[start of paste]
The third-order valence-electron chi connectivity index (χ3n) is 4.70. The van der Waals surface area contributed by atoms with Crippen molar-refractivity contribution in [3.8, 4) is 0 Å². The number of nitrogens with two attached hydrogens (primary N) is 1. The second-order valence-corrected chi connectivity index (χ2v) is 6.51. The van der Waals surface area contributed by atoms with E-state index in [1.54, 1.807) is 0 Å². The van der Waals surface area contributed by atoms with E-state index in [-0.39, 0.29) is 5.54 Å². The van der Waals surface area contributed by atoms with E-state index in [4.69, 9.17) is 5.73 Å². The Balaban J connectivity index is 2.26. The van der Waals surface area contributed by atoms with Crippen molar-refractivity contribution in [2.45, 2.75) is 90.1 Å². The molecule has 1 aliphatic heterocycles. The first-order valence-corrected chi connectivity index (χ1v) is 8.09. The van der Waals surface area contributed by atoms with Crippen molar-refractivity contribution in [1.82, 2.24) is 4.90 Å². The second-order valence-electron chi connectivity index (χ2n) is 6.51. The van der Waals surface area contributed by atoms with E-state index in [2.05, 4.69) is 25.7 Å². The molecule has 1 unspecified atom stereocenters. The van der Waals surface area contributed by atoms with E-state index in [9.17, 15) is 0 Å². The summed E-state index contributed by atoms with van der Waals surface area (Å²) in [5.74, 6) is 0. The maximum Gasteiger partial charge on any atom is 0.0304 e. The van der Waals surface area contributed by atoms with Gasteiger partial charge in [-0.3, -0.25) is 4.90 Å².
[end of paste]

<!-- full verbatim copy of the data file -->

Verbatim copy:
The third-order valence-electron chi connectivity index (χ3n) is 4.70. The van der Waals surface area contributed by atoms with Crippen molar-refractivity contribution in [3.8, 4) is 0 Å². The number of nitrogens with two attached hydrogens (primary N) is 1. The second-order valence-corrected chi connectivity index (χ2v) is 6.51. The van der Waals surface area contributed by atoms with E-state index in [1.54, 1.807) is 0 Å². The van der Waals surface area contributed by atoms with E-state index in [-0.39, 0.29) is 5.54 Å². The van der Waals surface area contributed by atoms with E-state index in [4.69, 9.17) is 5.73 Å². The Balaban J connectivity index is 2.26. The van der Waals surface area contributed by atoms with Crippen molar-refractivity contribution in [2.45, 2.75) is 90.1 Å². The molecule has 1 aliphatic heterocycles. The first-order valence-corrected chi connectivity index (χ1v) is 8.09. The van der Waals surface area contributed by atoms with Crippen molar-refractivity contribution in [1.82, 2.24) is 4.90 Å². The second-order valence-electron chi connectivity index (χ2n) is 6.51. The van der Waals surface area contributed by atoms with E-state index in [2.05, 4.69) is 25.7 Å². The molecule has 1 unspecified atom stereocenters. The van der Waals surface area contributed by atoms with E-state index in [9.17, 15) is 0 Å². The summed E-state index contributed by atoms with van der Waals surface area (Å²) in [5.74, 6) is 0. The maximum Gasteiger partial charge on any atom is 0.0304 e. The van der Waals surface area contributed by atoms with Gasteiger partial charge in [-0.3, -0.25) is 4.90 Å².